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Trymaine Lee Headshot

Study: Candles and Incense Don't Make Racism Hurt Less

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Hey ladies: the next time you're feeling the sting of racism, don't try to soothe your aching spirit with a mani/pedi, candles, incense or meditation. According to a study published in "Psychology of Women Quarterly," none of the above will ease a black woman's racism-related stress in any meaningful way.

You're kidding!

In fact, the study suggests that these rituals and coping methods might actually make women feel worse.

"I expected that higher use of coping efforts would reduce the severity of psychological outcomes associated with individual race-related stress," Tawanda Greer, the study's author, said in a press-release trumpeting the findings.

"African American women are particularly vulnerable to the impacts of race-related stress, given their socially constructed identities as African Americans and as women," Greer wrote. "Thus, it is critical to the overall well-being of African American women that coping efforts are identified that assist in alleviating the psychological impacts associated with race and the intersection of race- and gender-related challenges."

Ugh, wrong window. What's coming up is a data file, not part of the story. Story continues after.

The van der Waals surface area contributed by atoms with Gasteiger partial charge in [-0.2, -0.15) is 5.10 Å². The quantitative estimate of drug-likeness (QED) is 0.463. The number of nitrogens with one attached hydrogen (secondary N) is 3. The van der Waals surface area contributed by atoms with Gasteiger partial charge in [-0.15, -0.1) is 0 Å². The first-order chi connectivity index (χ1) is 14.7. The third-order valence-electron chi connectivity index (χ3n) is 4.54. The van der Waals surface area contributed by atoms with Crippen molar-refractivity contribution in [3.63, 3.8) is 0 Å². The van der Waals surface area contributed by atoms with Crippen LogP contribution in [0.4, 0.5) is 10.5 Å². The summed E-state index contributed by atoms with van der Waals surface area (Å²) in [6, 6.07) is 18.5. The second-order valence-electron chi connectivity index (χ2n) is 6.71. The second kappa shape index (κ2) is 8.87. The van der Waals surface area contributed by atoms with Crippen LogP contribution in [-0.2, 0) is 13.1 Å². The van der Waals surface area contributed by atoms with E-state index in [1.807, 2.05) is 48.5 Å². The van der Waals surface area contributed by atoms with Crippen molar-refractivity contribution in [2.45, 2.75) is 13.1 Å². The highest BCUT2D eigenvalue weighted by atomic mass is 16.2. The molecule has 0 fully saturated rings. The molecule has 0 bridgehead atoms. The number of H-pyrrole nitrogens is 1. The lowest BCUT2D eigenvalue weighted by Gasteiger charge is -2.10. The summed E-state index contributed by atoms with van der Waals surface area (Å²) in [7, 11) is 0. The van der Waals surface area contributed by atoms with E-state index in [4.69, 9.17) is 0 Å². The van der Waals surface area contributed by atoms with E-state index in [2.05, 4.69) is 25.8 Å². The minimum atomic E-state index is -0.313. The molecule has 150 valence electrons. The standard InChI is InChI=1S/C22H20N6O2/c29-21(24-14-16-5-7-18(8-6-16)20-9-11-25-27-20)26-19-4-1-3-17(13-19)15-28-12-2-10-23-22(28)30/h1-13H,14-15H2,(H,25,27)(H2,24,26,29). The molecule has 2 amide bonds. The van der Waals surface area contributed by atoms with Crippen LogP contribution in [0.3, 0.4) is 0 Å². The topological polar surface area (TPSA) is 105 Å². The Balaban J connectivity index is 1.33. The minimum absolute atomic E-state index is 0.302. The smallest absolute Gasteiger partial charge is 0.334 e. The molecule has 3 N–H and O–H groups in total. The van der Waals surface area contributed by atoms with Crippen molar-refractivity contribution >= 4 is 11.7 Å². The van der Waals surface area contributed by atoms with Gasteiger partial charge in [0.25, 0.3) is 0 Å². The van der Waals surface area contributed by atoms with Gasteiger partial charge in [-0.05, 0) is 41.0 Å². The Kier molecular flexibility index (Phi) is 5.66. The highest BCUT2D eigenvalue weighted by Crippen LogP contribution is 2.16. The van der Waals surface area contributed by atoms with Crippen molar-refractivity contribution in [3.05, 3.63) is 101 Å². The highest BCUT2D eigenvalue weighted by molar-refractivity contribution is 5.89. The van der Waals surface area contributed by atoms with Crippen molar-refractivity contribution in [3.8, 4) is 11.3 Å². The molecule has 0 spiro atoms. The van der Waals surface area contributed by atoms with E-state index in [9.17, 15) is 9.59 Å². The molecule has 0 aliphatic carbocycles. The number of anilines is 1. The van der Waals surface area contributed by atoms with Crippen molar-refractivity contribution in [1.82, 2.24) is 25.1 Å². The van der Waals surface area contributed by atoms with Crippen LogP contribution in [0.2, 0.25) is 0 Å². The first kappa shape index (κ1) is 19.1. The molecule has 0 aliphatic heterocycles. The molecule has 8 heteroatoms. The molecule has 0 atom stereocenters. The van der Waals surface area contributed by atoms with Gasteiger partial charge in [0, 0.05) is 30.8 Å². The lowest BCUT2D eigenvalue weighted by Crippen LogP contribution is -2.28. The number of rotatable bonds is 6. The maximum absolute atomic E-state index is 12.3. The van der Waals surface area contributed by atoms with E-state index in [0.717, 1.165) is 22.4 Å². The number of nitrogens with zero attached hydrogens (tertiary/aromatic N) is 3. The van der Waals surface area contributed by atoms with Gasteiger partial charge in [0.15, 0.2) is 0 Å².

In an interview with Dr. Jan D. Yoder, editor of "Psychology of Women Quarterly, Greer suggests that a combination of venting with friends, prayer and church activities works better than more passive coping methods such as alone time, quiet sulking and fixating on crucifixes, etc.

"Research definitely shows that distraction is not very effecting in the long run unless the person can actively or realistically avoid the stressor in totality," she said during the interview, which is available here.

Wow, Greer's study suggests that by pretending racism doesn't exist doesn't make it go away. And, that distracting ones self with candles doesn't do the trick either.

So, I have to ask: how do you ladies cope with the random, everyday acts of racism you encounter?

This post originally appeared on AOL Black Voices.